Contact Us

Mapping Workforce Skills

Designing the SOC to Help American Workers

June 1, 1995 / By Daniel Flaming and Odessa Dubinsky
Underwriter: the U.S. Department of Labor

Mapping_workforce_skiills_img_01Occupational Information in the Context of National Priorities

The Employment Training Administration of the U.S. Department of Labor requested the Economic Roundtable to prepare an expert paper on the guiding concepts that should be used in redesigning the national occupational classification system for capturing information about workers and jobs. The future Standard Occupational Classification (SOC) system will be the central source of information for an issue at the heart of the nation’s domestic agenda full employment and optimal use of skills for American workers.

The paper is based on three assessments concerning the adequacy of currently identified user groups for defining public priorities to be served by the future SOC.

  1. Occupational classification data is not an end in itself. It is a tool for obtaining answers to questions and solutions to problems that are important for aiding and improving working conditions of our society. The views of current users are valuable to the extent that they competently identify what occupational information is needed and how it should be used to address labor force issues.
  2. It appears that only 54% of respondents to previous surveys were individuals who consult an occupational classification system even once a week. This suggests that some organizations being surveyed may have been marginal users of occupational classification information.
  3. The SOC does not have an identifiable constituency of users. Its primary use is for identifying crosswalks between other systems. It offers no independent classification definitions or data. Consequently, it makes more sense to view it as an opportunity for a system yet to be created rather than a system with an existing constituency.

Survey of Labor Market Experts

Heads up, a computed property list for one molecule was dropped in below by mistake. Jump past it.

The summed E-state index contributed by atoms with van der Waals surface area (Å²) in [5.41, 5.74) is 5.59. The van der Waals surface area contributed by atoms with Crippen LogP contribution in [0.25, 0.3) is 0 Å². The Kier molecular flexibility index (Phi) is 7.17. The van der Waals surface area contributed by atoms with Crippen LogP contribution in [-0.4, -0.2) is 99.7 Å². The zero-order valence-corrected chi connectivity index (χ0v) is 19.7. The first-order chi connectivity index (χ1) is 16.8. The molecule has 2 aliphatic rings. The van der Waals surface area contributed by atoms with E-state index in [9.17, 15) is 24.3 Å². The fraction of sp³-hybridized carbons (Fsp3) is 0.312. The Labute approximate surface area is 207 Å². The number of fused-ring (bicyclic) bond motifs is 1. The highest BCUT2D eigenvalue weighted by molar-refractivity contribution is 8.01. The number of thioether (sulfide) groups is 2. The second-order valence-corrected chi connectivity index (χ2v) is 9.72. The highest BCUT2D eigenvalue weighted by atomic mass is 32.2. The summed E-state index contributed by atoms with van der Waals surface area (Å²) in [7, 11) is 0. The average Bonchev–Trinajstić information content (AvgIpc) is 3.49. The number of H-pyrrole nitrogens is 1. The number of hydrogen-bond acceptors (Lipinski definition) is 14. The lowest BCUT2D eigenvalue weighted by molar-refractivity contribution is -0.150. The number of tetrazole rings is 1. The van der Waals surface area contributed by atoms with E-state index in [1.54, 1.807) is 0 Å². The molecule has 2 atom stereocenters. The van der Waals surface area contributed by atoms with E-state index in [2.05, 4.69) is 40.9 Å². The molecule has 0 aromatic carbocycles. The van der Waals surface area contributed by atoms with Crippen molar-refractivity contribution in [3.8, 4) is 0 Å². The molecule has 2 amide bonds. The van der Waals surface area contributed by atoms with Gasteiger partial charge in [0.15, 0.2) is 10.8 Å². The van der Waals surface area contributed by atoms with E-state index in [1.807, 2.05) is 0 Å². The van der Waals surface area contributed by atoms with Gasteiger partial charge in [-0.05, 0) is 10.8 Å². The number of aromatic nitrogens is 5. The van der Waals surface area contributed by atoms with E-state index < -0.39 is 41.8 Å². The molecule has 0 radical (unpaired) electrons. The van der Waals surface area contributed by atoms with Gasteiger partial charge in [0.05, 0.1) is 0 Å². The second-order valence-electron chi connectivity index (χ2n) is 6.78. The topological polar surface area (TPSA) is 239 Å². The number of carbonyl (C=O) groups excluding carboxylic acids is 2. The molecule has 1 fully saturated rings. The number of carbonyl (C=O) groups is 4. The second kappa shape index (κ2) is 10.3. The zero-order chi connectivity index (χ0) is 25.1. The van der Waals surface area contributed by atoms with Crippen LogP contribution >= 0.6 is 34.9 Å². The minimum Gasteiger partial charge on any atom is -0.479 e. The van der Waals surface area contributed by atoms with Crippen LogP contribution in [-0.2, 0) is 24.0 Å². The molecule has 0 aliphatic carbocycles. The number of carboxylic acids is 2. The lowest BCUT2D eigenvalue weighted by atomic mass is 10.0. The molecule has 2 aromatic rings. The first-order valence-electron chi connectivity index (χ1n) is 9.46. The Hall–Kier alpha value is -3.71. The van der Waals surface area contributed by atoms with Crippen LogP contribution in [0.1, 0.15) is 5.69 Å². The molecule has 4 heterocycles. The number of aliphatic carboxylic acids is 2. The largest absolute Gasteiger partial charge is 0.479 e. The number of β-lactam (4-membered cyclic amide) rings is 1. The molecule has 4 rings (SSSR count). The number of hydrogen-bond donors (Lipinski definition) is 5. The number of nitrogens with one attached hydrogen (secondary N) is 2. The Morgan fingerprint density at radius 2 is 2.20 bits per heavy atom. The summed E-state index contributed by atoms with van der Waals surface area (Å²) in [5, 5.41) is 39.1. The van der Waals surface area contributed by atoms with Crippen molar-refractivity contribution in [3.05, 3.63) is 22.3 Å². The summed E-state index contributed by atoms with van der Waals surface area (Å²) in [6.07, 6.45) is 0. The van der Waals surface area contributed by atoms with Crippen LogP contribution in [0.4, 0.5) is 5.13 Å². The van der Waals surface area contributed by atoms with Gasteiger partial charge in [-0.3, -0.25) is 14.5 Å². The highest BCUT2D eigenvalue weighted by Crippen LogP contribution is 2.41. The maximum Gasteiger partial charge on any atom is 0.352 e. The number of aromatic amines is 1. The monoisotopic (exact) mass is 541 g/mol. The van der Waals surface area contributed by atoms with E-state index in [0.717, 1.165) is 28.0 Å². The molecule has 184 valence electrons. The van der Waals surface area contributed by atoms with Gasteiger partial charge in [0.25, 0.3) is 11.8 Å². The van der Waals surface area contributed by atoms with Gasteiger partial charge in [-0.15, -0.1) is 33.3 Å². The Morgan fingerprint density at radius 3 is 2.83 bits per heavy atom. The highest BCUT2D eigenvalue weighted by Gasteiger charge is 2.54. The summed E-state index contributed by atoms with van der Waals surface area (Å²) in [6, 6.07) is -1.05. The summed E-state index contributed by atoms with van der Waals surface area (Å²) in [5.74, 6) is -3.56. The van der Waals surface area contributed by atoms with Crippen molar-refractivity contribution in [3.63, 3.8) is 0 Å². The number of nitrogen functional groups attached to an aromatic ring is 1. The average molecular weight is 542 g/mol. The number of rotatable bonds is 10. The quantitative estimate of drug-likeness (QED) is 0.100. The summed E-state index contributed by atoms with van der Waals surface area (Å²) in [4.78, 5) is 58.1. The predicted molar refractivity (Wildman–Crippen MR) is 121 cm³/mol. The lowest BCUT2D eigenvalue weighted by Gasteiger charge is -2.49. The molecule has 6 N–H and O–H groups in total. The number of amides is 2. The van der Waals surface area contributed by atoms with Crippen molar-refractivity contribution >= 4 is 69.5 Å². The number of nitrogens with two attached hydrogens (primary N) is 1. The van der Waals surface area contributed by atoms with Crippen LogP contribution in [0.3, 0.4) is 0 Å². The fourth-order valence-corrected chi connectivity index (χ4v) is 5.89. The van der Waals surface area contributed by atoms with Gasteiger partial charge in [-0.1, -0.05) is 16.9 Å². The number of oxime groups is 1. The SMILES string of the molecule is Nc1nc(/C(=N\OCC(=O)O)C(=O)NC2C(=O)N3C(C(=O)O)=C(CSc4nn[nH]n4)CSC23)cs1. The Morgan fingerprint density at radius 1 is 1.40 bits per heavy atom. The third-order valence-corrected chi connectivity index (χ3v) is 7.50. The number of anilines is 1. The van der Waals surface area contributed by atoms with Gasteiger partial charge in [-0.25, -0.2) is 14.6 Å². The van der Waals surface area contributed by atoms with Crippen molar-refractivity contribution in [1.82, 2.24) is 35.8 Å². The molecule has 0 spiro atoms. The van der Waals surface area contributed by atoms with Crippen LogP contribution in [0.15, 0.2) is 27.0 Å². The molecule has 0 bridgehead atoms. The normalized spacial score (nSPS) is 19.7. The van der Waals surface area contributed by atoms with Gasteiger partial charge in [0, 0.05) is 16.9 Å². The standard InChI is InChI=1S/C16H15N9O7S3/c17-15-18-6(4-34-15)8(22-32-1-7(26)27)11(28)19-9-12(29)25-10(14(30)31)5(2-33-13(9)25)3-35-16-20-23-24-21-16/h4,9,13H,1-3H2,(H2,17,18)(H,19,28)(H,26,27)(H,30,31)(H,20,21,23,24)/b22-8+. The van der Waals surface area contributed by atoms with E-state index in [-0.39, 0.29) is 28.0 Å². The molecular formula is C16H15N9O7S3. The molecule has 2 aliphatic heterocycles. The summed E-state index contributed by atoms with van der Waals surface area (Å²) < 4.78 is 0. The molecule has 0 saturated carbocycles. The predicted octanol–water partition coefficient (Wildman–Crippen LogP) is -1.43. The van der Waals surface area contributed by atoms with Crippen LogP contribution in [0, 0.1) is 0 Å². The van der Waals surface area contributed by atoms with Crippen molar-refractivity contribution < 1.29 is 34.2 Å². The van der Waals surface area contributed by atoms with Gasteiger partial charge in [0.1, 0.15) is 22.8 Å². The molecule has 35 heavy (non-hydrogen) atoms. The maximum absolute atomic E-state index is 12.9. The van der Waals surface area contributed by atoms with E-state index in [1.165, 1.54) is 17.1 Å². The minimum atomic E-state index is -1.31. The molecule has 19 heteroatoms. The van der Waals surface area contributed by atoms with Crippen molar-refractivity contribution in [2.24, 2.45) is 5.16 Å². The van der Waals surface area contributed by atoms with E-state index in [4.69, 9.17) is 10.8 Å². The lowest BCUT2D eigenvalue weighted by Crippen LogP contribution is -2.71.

To probe beyond boundaries of previous surveys, the Economic Roundtable initiated and sponsored an independent survey of expert users in 1993, to obtain views from highly knowledgeable individuals who use occupational information for employment and training programs and research, as well as labor organizers and personnel administrators in business who have informed perspectives and deal with workforce issues that should be illuminated by national occupation information. This survey focussed specifically on the relationship between the societal goals identified as important by individuals and the information they believe is needed in a revised system. To the best knowledge of the authors, this is the only survey that has investigated user views about the public interests (i.e., needs of indirect users) that should be served by an occupational classification information.

Conclusions from Survey

A wide net was cast to draw on the insights and opinions of expert individuals in diverse positions with rather different approaches to the potential use of an occupational classification system. Despite some diversity in origin, they share a remarkably strong consensus on the necessary information that an occupational classification system should contain, and the major problems currently experienced by users. There appears to be broad user support for changes that would transform the SOC into a classification system: